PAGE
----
The first thing Paula Slater did when she noticed the headache was check her blood sugar.
Nothing seemed off, so she drove home and lay down.
Her boyfriend called 911 when he noticed that she had trouble speaking. When emergency medical technicians arrived at her home, they told her she had suffered a stroke.
Seven years later, Slater is a blogger and speaker in Las Vegas who helps others navigate tragedy and loss. She works with survivors and speaks about prevention and how to deal with the aftermath of a stroke, especially during National Stroke Awareness Month in May.
And she does it with a smile and a sense of humor.
“You never appreciate your left arm until you can’t use it. I never even thought of my left arm,” said Slater, who also lost use of her left leg. “So I’ve had a sense of humor, and I’ve nicknamed it Bob, because that’s my ex-husband — just hangs around all day and does nothing.”
She encourages people to change their lifestyle before it’s too late, writing about emotional, physical and financial health on her blog, New Life Now.
“You have to pull the trigger today and change your habits. That’s the key to longevity and not living with regret,” Slater said.
Dr. Jud Fisher said there are two common types of strokes. Slater suffered a hemorrhagic stroke, which is caused by blood vessels rupturing in the brain and increasing pressure in her skull. The second type of stroke is ischemic, when blood supply to an area of the brain is cut off due to a blood clot.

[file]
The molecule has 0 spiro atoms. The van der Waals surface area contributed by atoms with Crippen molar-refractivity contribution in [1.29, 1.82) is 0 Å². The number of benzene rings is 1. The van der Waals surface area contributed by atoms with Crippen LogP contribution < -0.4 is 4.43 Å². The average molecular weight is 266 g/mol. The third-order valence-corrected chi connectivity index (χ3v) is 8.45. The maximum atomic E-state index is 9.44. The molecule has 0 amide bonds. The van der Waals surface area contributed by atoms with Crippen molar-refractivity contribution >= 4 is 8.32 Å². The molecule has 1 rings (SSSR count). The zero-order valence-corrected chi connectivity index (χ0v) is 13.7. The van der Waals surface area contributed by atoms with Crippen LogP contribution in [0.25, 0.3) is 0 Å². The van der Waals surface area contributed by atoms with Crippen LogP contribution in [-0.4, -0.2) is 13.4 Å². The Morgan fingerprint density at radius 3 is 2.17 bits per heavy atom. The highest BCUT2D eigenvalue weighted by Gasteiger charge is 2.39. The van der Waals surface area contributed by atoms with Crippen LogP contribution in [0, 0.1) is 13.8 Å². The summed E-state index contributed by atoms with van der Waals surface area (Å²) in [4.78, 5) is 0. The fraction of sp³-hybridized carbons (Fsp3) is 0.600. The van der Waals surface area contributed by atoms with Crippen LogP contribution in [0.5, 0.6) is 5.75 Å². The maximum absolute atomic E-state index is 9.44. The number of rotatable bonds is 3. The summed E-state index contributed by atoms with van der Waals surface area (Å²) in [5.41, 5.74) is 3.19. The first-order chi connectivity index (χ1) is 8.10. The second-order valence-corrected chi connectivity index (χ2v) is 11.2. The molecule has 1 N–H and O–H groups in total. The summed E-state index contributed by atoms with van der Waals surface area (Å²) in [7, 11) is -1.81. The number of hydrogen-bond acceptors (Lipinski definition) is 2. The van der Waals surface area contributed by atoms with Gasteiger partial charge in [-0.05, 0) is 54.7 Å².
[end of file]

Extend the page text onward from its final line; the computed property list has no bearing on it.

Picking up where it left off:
“And depending on which area of the brain is affected, that determines what our deficit will be,” the Las Vegas doctor said. “So if it affects the motor strip where the arm and leg is affected on one side of the brain, on the right side of the brain it’s going to affect the left side.”
When someone is having a stroke, they may not be able to speak or think clearly enough to ask for help, Fisher said, but bystanders can recognize the symptoms to know what to look for.
Fisher said FAST is a mnemonic device used to identify signs of a stroke as quickly as possible: facial droop, arm weakness and speech difficulty. The T is for talk to emergency services immediately.
“Sooner the better — time is brain tissue,” Fisher said. “We want to identify it very, very early and get the patient to an emergency facility that can handle the stroke.”
Two-thirds of people who suffer strokes are 65 or older, but younger people are also at risk.
Risk factors include diabetes like Slater has, high blood pressure, high cholesterol, tobacco smoking and irregular heartbeat.
Younger people who suffer strokes may have heart defects or other pre-existing conditions that can lead to blood clots.
Fisher also recommends lifestyle changes to decrease the risk of stroke.
“The ones we’re going to talk about in terms of trying to reduce your risk of stroke apply to virtually every chronic disease state that Americans suffer from, and they’re shockingly simple,” he said.
First: Get at least seven hours of sleep per night, he said. Studies by the American College of Cardiology have shown that lack of sleep is tied to the risk for heart attack and stroke.
“And if I was gonna say the one single thing that people could do that would make the greatest effect on their life for reducing cardiovascular events, if I only had one thing, it’s walking,” he said.
Walking for at least 30 minutes per day, five days per week, can dramatically reduce the risk of heart attack and stroke, Fisher said, especially in seniors. It’s as close to a panacea as you can get.
Eating well-balanced, nutritious meals and not smoking also reduce the risk of stroke.
“The message I would take to people,” Slater said, “is to take care of your brain and your entire body like the incredible piece of machinery that it is.”